Please join us for a special evening with journalist and former SF Chronicle features writer Meredith May whose new book tells the incredible story of two extraordinary men.
An epic story of war, redemption, and hope. I Who Will Not Die tells the incredible story of two men—one from Iraq, the other from Iran—who were destined to be mortal enemies, but instead found in each other mercy, kindness, and hope.
Najah Aboud was conscripted in Iraq, in 1980, shortly after Saddam Hussein sent troops sweeping across the border—a disastrous attempt to overthrow Tehran’s new government, led by Ayatollah Khomeini. In 1982, at age thirteen, Zahed Haftlang fled his abusive home to join Iran’s Basij paramilitary in Tehran’s fight against neighboring Iraq. The two young men found themselves fighting in one of the twentieth century’s most brutal wars, a conflict that left more than 700,000 dead.
Zahed was among the first Iranian troops in Khorramshahr after Saddam’s invasion. He was ordered to clear the bunkers and execute any surviving Iraqis. Zahed prayed he would not find anyone alive, but, in the third bunker, he heard a sound. In the beam of his flashlight he saw six dead Iraqis and among them, was Najah. Zahed could not kill him, instead he secretly kept him alive, bringing him water, morphine, and blood. He hung an IV drip from a bayonet jammed into a wall and eventually brought Najah to a field hospital.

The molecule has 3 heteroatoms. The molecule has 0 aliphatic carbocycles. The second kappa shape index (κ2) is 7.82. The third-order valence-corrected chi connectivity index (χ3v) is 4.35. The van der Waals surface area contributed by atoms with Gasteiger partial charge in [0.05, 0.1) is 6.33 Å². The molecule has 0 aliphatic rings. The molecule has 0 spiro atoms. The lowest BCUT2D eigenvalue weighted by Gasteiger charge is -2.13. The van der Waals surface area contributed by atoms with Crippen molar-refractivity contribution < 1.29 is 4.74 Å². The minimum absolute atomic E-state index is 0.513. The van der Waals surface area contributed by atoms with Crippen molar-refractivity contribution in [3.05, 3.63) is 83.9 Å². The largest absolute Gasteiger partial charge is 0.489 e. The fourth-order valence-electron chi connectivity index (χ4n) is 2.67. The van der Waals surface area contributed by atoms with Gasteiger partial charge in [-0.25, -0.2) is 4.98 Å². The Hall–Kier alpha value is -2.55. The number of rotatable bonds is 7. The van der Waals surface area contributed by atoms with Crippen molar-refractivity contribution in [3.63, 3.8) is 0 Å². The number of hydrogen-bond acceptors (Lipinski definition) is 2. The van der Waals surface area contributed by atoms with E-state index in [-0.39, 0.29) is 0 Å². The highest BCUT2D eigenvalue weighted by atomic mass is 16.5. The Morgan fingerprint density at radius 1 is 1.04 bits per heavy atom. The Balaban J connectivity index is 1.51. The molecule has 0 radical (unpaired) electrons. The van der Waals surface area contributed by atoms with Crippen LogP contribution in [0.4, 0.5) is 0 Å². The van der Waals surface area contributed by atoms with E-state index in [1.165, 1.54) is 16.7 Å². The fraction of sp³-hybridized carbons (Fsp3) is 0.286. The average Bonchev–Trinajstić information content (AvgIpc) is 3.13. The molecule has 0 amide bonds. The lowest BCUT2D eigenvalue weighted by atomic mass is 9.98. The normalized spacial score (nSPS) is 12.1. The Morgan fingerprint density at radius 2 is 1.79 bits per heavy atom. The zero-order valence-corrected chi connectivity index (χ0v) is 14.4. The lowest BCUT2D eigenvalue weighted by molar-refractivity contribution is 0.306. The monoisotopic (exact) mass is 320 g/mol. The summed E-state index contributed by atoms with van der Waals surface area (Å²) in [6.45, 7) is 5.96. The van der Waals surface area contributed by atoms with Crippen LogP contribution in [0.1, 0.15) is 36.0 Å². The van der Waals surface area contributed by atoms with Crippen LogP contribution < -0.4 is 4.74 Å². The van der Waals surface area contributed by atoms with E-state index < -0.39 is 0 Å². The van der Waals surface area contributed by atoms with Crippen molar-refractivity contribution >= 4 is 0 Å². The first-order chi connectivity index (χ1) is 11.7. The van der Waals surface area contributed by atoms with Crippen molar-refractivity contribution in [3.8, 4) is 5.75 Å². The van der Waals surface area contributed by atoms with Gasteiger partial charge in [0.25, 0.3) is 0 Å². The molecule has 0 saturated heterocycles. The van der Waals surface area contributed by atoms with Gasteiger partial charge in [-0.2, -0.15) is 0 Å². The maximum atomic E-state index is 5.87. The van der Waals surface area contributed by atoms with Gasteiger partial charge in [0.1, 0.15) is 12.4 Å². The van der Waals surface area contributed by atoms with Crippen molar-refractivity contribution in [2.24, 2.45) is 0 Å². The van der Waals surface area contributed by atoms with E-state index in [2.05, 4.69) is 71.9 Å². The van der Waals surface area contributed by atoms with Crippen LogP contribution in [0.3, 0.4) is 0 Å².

Nearly twenty years later—after surviving war, torture, imprisonment, and heartbreaking loss—on the other side of the world, the two men found themselves sitting beside each other in the waiting room of the Vancouver Association for the Survivors of Torture. And, as the two men told one another the story of how they’d come to this country and found their way to this waiting room, they realized that their paths had crossed before.
This profound story of survival, resilience, humanity, and friendship will stay with you long after reading.
Meredith May teaches digital journalism and podcasting at Mills College in Oakland, and is a fifth-generation beekeeper. She spent 25 years in newspaper journalism, 16 of them as feature writer at the San Francisco Chronicle.